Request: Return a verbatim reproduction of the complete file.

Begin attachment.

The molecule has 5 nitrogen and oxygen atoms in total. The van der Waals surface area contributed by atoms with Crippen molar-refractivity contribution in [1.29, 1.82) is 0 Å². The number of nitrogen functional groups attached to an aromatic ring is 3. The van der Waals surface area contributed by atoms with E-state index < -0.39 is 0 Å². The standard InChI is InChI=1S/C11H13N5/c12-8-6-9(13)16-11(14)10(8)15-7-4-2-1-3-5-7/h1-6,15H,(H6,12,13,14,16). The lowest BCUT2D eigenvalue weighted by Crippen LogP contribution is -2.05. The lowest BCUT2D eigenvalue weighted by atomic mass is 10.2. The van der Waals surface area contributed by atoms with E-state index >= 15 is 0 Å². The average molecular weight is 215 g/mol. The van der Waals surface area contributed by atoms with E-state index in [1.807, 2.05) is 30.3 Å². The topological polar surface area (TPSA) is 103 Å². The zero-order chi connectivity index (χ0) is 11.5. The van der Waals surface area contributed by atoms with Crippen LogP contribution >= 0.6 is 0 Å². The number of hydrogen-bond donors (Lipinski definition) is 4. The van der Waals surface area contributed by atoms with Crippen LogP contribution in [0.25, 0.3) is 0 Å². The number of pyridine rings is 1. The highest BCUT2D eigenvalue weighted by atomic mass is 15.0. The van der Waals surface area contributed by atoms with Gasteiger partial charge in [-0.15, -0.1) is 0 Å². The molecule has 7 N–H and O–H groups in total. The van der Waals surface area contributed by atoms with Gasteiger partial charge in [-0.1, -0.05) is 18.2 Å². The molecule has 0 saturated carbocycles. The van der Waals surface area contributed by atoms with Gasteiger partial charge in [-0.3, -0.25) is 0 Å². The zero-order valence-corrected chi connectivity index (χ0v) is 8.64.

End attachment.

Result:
The molecule has 5 nitrogen and oxygen atoms in total. The van der Waals surface area contributed by atoms with Crippen molar-refractivity contribution in [1.29, 1.82) is 0 Å². The number of nitrogen functional groups attached to an aromatic ring is 3. The van der Waals surface area contributed by atoms with E-state index < -0.39 is 0 Å². The standard InChI is InChI=1S/C11H13N5/c12-8-6-9(13)16-11(14)10(8)15-7-4-2-1-3-5-7/h1-6,15H,(H6,12,13,14,16). The lowest BCUT2D eigenvalue weighted by Crippen LogP contribution is -2.05. The lowest BCUT2D eigenvalue weighted by atomic mass is 10.2. The van der Waals surface area contributed by atoms with E-state index >= 15 is 0 Å². The average molecular weight is 215 g/mol. The van der Waals surface area contributed by atoms with E-state index in [1.807, 2.05) is 30.3 Å². The topological polar surface area (TPSA) is 103 Å². The zero-order chi connectivity index (χ0) is 11.5. The van der Waals surface area contributed by atoms with Crippen LogP contribution >= 0.6 is 0 Å². The number of hydrogen-bond donors (Lipinski definition) is 4. The van der Waals surface area contributed by atoms with Crippen LogP contribution in [0.25, 0.3) is 0 Å². The number of pyridine rings is 1. The highest BCUT2D eigenvalue weighted by atomic mass is 15.0. The van der Waals surface area contributed by atoms with Gasteiger partial charge in [-0.15, -0.1) is 0 Å². The molecule has 7 N–H and O–H groups in total. The van der Waals surface area contributed by atoms with Gasteiger partial charge in [-0.1, -0.05) is 18.2 Å². The molecule has 0 saturated carbocycles. The van der Waals surface area contributed by atoms with Gasteiger partial charge in [-0.3, -0.25) is 0 Å². The zero-order valence-corrected chi connectivity index (χ0v) is 8.64.